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This essay is a very belated response to a " part 1 " published in February 2015. The gist of that essay was a response to a corre...

Tuesday, November 24, 2015


In contrast to my previous post, there's no complications about this story-- whose art and story are both credited to Al Feldstein-- having been derived from an earlier model. However, "The Flying Saucer Invasion"-- published in what was technically the *second* issue of WEIRD SCIENCE, not the thirteenth-- might have been vastly improved had it swiped from another author.

The cover-- showing a military fellow dismissing the rumors of flying saucers as "poppycock" while overhead a real saucer zooms in for the kill-- gives away the whole game. Gaines and Feldstein are reputed to have had a strong interest in the "flying saucer craze" that took America by storm in 1947. Yet "Invasion" reads like nothing more than a recitation of a few basic UFOlogy cliches-- for example, that the saucers only show up in rural settings, never urban--and that the government's sole response was to try to cover up the whole business. Most of the story's eight pages are devoted to rather static head-shots of people's stereotypical reactions. Page six is easily the high point of the story. Here the reader gets to witness a comic-book character dissing the disreputable aspects of the comic book medium, when a psychologist deems the saucer-sightings "a pathological illusion aggravated by continuous publicity given it by press, radio, and comic books."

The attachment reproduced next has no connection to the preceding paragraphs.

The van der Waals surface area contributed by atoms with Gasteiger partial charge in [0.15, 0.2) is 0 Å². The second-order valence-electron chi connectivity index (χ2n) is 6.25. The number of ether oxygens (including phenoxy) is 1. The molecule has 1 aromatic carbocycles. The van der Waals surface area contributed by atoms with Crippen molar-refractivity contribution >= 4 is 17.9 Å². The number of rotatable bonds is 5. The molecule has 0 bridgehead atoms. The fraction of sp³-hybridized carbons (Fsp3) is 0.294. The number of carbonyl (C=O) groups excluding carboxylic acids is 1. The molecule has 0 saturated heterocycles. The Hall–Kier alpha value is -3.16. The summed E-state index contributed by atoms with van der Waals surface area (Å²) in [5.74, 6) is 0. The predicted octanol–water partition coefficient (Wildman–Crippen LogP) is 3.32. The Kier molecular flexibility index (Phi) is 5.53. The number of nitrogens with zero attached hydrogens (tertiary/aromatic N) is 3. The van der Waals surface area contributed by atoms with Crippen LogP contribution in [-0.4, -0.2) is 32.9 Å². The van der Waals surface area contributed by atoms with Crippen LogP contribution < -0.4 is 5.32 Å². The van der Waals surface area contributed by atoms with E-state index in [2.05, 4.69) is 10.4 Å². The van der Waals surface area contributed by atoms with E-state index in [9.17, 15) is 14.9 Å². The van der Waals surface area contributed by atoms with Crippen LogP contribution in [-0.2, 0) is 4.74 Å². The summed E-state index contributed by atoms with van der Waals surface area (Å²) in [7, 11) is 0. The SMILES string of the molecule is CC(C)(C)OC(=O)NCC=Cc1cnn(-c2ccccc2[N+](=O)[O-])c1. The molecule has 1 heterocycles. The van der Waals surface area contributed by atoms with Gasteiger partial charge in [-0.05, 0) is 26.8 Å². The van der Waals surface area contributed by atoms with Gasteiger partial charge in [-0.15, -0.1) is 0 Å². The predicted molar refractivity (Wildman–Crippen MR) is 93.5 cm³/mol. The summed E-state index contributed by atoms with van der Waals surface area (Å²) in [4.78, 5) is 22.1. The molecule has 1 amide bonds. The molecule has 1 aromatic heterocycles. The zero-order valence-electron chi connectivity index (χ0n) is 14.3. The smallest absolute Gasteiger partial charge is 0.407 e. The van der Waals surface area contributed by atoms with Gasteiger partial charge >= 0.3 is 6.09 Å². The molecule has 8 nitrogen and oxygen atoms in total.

The big twist ending-- that the saucers are real-- comes as no surprise at all, and the story doesn't even hint at the more captivating myths of UFOlogy. Feldstein's real focus is the government cover-up, which rates as a sociological myth, but of a very low mythicity. Perhaps this sequence's only interesting myth-motif is that after the saucer-debunking Secretary of Defense gets finished undermining the testimonies of the rural citizens--one of whom speaks with a comic Southern accent-- he also plows over the testimony of an Air Force lieutenant. The fact that the lieutenant is depicted with a stock "leading man" handsomeness suggests that he incarnates an American heroic archetype, and that the Secretary, by dismissing him, has metaphorically undermined American fighting-capacity, anticipating a similar motif later found in the RAMBO films. However, that one motif doesn't make up for a generally lackluster narrative.

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